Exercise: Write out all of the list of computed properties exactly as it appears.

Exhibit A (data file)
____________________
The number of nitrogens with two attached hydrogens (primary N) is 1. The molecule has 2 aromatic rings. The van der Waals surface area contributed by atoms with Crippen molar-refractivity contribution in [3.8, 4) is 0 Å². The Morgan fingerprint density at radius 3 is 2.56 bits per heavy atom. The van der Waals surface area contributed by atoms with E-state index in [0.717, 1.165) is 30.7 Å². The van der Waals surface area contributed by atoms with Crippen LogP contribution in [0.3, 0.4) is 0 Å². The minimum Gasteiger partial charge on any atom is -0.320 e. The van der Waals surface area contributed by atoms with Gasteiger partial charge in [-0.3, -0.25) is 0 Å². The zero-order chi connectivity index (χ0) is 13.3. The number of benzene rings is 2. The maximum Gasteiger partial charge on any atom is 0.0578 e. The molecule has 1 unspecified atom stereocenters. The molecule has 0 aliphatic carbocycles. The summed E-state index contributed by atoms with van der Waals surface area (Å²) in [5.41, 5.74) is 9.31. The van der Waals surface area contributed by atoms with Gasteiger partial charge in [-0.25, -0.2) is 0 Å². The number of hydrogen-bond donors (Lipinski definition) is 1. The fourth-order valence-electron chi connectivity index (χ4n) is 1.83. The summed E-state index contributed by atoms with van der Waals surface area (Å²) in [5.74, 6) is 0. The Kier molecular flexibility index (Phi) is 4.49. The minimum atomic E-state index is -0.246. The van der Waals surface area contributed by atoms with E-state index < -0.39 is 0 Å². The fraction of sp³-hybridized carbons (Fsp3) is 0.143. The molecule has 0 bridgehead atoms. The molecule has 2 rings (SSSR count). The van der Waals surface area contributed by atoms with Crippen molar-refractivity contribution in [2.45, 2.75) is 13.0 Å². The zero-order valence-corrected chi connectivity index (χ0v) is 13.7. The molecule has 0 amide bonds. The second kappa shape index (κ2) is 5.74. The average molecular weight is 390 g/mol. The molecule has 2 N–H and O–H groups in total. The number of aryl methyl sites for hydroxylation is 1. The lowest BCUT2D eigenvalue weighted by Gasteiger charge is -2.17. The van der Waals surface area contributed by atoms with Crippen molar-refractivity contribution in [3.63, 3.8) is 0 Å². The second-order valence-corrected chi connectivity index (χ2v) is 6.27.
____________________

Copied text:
The number of nitrogens with two attached hydrogens (primary N) is 1. The molecule has 2 aromatic rings. The van der Waals surface area contributed by atoms with Crippen molar-refractivity contribution in [3.8, 4) is 0 Å². The Morgan fingerprint density at radius 3 is 2.56 bits per heavy atom. The van der Waals surface area contributed by atoms with E-state index in [0.717, 1.165) is 30.7 Å². The van der Waals surface area contributed by atoms with Crippen LogP contribution in [0.3, 0.4) is 0 Å². The minimum Gasteiger partial charge on any atom is -0.320 e. The van der Waals surface area contributed by atoms with Gasteiger partial charge in [-0.3, -0.25) is 0 Å². The zero-order chi connectivity index (χ0) is 13.3. The number of benzene rings is 2. The maximum Gasteiger partial charge on any atom is 0.0578 e. The molecule has 1 unspecified atom stereocenters. The molecule has 0 aliphatic carbocycles. The summed E-state index contributed by atoms with van der Waals surface area (Å²) in [5.41, 5.74) is 9.31. The van der Waals surface area contributed by atoms with Gasteiger partial charge in [-0.25, -0.2) is 0 Å². The number of hydrogen-bond donors (Lipinski definition) is 1. The fourth-order valence-electron chi connectivity index (χ4n) is 1.83. The summed E-state index contributed by atoms with van der Waals surface area (Å²) in [5.74, 6) is 0. The Kier molecular flexibility index (Phi) is 4.49. The minimum atomic E-state index is -0.246. The van der Waals surface area contributed by atoms with E-state index < -0.39 is 0 Å². The fraction of sp³-hybridized carbons (Fsp3) is 0.143. The molecule has 0 bridgehead atoms. The molecule has 2 rings (SSSR count). The van der Waals surface area contributed by atoms with Crippen molar-refractivity contribution in [2.45, 2.75) is 13.0 Å². The zero-order valence-corrected chi connectivity index (χ0v) is 13.7. The molecule has 0 amide bonds. The second kappa shape index (κ2) is 5.74. The average molecular weight is 390 g/mol. The molecule has 2 N–H and O–H groups in total. The number of aryl methyl sites for hydroxylation is 1. The lowest BCUT2D eigenvalue weighted by Gasteiger charge is -2.17. The van der Waals surface area contributed by atoms with Crippen molar-refractivity contribution in [3.63, 3.8) is 0 Å². The second-order valence-corrected chi connectivity index (χ2v) is 6.27.